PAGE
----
The power adapter is a 230W model operating at 19.5v and a peak of 12 amps.
Razer Blade 15 Advanced (2021) Overview
The Blade 15 is an all-aluminum design, matte black, Razer logo that does light up in use.
Ports on the Blade 15 include the proprietary power input, two USB 3.2, Thunderbolt, and headphone jack on the left side.
The right side of the Blade 15 includes a Kensington lock slot, HDMI 2.1 alongside USB 3.2 and Thunderbolt. Further to the left, you will find the UHS-III card reader.
The bottom of the Blade includes mesh venting in the fan areas, with the top opened up to let that air escape. The front and back have rubber strips to get the notebook up off your desk.
Opening the Blade 15, we are packed with hardware, a large battery along the bottom, NVMe flanking to the left, and memory to the right.
The battery for the Razer Blade 15 has an operating voltage of 15.4v with a capacity of 80Wh or 5209mAh.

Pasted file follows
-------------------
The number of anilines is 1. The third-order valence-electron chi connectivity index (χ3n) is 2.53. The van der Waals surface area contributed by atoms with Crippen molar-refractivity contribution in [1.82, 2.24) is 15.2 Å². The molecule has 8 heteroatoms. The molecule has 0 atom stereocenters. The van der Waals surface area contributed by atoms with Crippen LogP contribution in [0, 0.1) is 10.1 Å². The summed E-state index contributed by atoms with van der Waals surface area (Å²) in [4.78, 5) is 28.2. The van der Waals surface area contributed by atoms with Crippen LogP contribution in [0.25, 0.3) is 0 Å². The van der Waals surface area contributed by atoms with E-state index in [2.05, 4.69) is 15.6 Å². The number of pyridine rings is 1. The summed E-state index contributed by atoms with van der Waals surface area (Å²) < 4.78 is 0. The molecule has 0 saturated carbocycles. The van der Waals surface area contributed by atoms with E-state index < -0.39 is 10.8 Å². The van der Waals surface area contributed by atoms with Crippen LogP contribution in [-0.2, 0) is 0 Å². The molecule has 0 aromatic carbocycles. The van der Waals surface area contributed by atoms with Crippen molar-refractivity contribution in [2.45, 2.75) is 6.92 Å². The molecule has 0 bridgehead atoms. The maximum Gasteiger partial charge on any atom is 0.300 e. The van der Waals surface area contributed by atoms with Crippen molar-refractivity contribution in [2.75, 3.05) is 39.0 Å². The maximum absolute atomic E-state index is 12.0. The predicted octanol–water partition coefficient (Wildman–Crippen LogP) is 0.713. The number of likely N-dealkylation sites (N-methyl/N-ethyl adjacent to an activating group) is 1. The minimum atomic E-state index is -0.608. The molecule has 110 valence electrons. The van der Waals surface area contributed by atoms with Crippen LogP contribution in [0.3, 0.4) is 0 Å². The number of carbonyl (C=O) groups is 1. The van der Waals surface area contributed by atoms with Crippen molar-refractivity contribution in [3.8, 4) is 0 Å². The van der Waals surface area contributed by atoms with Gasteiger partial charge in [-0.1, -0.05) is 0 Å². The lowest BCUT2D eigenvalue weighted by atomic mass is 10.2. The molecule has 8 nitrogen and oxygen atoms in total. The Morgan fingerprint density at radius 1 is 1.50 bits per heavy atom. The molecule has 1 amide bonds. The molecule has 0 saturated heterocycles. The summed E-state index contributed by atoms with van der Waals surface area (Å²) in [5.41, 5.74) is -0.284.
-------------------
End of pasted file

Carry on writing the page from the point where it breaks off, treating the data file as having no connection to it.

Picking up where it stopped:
To the right above the battery, we have the AX210 WiFi6e module.
Memory is offered in two sticks of 16GB DDR4 3200MHz.
With the Blade 15 open, we have the keyboard centered, supporting per-key illumination via Razer Chroma. The trackpad is glass and centered in the chassis.
BIOS/UEFI and Software
BIOS is a legacy setup from AMI. The main page offers hardware information, including processor and memory and iGPU. The advanced menu system includes support for configuring CPU, power, and Thunderbolt ports in addition to NVMe storage. Chipset options allow for changing GPU mode between discrete and Optimus; you can also enable RST for NVMe storage in this menu.